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By Prem Kumar Lee

What is integrity?

Integrity as a word has two distinct meanings. One is being moral and the other is being one or whole, not fragmented. When looking at integrity in our lives how do we combine these to concepts?

In Matthew 15:16-20 Jesus says that immoral behaviour arises from ones heart and is not seen in our actions, but in the source or motivations of our actions. Under this norm Jesus condemns both the good works of the people in Matthew 6:1-4 and the evil they do in Matthew 15:16-20.

So having integrity then means that both my heart and my actions need to be moral, and not my actions alone. In this sense being honest is not being moral, but being honest because of an inner commitment to honesty may be.

In this sense, what does Jesus mean by heart? Is it my emotions, my will, my whole being? What is the root of my good and evil? How do I set my heart right?

One the themes in the New Testament is giving up an attraction for worldly things, and instead seeking the kingdom of God. We see this in the teaching of Jesus in Matthew 16:24-28, Matthew 19:16-22, in the teaching of Paul Colossians 3:15, Galatians 2:20, 2 Corinthians 5:15, I Timothy 6:6-9, in the teaching of John 1 John 2:15-17, in the teaching of James 4:1-4. The heart is set right by separating ourselves from a desire for the world and its attractions and living for the kingdom.

Integrity then does not come from obeying rules and regulations, but setting right our relationship with the material.

Why then do we have rules?

Rules lays down boundaries for our guidance. In the complex world of today, even after I have set right my heart with the world, I can find deciding on different situations and continuous tensions. Rules help resolve this tension and shows us what is expected of moral people in different situations. However, these rules or examples, are for that situation or context and cannot be taken our of that context.

Hence when we look at the Sabbath law in the Old Testament, it was because of God having rested on the 7th day (Exodus 20:8-11), and also so that those working under us could have a weekly rest (Deuteronomy 5:11-15) and as a sign of the covenant between Israel and God (Exodus 31:13-15). When an individual gathered firewood on the Sabbath he was ordered by God to be stoned to death in Numbers 15:32ff. With the Sabbath becoming such an integral part of the Hebrew nation, we find Jesus taking the Sabbath law and reinterpreting its application in different contexts, showing that these laws not meant to be absolute but contextual. His example of David eating the shewbread in Matthew 12:3-4 is also along these lines. Leviticus 24:9 says that this bread was to be eaten only by the High Priest and his sons within the Holy place. But Jesus seems to say that the rule in Leviticus 24:9 was flexible. So, how does one decide on their behaviour, if rules are not absolute but contextual?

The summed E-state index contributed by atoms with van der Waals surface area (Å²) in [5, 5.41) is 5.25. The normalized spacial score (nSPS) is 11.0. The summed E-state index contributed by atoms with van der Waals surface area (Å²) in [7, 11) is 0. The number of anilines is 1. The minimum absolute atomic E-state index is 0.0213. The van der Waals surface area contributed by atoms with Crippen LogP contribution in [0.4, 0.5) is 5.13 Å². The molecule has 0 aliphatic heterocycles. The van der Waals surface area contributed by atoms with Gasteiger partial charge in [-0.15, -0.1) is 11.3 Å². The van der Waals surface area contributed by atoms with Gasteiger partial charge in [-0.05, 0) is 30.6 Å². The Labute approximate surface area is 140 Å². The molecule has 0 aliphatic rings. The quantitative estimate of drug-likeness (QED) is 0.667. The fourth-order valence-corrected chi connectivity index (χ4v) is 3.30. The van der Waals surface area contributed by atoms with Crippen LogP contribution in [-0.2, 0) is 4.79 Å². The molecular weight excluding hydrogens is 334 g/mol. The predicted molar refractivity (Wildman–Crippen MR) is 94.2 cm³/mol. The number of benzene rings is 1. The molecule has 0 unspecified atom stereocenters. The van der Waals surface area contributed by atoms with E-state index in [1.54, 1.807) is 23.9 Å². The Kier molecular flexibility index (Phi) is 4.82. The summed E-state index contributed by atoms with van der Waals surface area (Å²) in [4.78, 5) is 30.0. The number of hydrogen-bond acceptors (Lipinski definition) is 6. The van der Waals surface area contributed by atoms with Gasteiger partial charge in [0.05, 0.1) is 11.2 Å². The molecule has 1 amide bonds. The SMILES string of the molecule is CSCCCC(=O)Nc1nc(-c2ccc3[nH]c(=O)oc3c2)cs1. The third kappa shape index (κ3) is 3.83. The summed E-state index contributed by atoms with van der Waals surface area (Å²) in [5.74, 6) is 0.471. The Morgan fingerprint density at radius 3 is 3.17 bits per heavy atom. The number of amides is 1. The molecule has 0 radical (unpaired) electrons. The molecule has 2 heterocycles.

One solution put forward is that the rules were meant for the benefit of mankind (Deuteronomy 10:13) and to show what it means to live God and love man (Matthew 22:40), and so we need to understand how the law or rule does this and apply it accordingly.

Obviously in all this, the heart is paramount. If the heart is wicked, it will be used to abuse the law, and justify all kinds of horrendous actions like slavery in the past. But if the heart is right, then it can help moving from cold rule observance to warm morality.

What happens when culture changes?

A lot of the rules of the Old Testament were contextual to the culture of the time. Examples would be the laws on slavery (Deuteronomy 15:12-18), divorce (Deuteronomy 14:1-4, Matthew 19:7-9), and treatment of disobedient children (Deuteronomy 21:18-21). As culture changed, these laws were done away with. Today we are living in a rapidly changing culture as the world changes with unprecedented rapidity over the last twenty years. Before the old culture has died the new has come, creating culture wars in the church. These culture wars have created new churches as one culture moves out and forms a new church.

As an example, in the past, teaching was by rote, and the dominance of the teachers on the students. This has changed as we have moved to learning by dialogue, and questioning. This has led to a change in the culture of schools and colleges. These students come to the church and find a strange culture where you are not allowed to question dogma and authority. Who is having integrity in this battle? The old with their authoritarianism or the new with their questioning? Is the integrity of the new seen in being the same on the inside and the outside or in being obedient on the outside though my inside does not agree?


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